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Should I set off the phrase "if you will" at the end of sentence with a comma? I can't seem to find this in any of the grammar and punctuation sites. It seems to be widely used. I come across it in my transcription work frequently.

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If you're looking for Something In A Grammar Book, then this would probably fall under the general rule that many recommend of using commas to separate off what we might loosely call "sentence adjuncts" or phrases that, if they were removed, would not greatly affect the meaning of the sentence.

Or in other words, it would probably fall under the same general rule that recommended separating off the words "however" or "unfortunately" etc. from the rest of the sentence in a case such as:

I am, however, not entirely sure that this is the outcome we want.

Unfortunately, David will not be there.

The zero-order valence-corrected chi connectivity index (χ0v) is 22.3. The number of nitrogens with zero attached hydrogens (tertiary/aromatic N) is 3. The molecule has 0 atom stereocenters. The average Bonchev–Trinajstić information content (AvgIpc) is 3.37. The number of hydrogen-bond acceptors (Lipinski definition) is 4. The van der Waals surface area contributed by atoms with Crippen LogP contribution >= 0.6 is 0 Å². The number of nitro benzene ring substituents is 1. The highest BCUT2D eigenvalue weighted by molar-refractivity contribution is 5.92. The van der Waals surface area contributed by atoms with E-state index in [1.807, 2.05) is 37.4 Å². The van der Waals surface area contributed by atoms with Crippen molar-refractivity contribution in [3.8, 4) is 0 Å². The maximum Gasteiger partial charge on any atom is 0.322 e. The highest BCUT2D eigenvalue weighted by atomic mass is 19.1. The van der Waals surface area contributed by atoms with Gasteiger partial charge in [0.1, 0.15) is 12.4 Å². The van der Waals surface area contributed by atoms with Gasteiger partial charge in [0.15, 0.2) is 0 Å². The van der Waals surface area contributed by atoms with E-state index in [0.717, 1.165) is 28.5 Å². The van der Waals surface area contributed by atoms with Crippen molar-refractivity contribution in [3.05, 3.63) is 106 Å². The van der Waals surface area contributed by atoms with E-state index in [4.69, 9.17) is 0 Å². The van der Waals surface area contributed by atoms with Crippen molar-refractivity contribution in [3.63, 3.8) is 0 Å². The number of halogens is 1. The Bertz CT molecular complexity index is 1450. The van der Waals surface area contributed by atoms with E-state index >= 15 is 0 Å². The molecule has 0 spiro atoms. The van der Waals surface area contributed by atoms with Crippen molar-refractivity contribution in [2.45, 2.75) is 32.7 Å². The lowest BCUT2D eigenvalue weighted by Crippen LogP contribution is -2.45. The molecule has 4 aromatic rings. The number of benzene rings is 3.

The government's new Green Bill is failing, as it were, to see the wood for the trees.

Otherwise:

  • what do you think looks and feels best?

  • if you Google the phrase "if you will" for examples of how others use the phrase, what do they tend to do with respect to punctuation (and do you feel their decision is sensible/easy to read)?

  • Yes. It's certainly a pragmatic marker (separate from the proposition put forward in the matrix sentence), and of the subcategories 'easing conversational flow / seeking positive feedback' (the term 'hedge' also fits). Many of these parentheticals, especially those with more than one word, are set off with commas. – Edwin Ashworth Apr 2 '14 at 21:51

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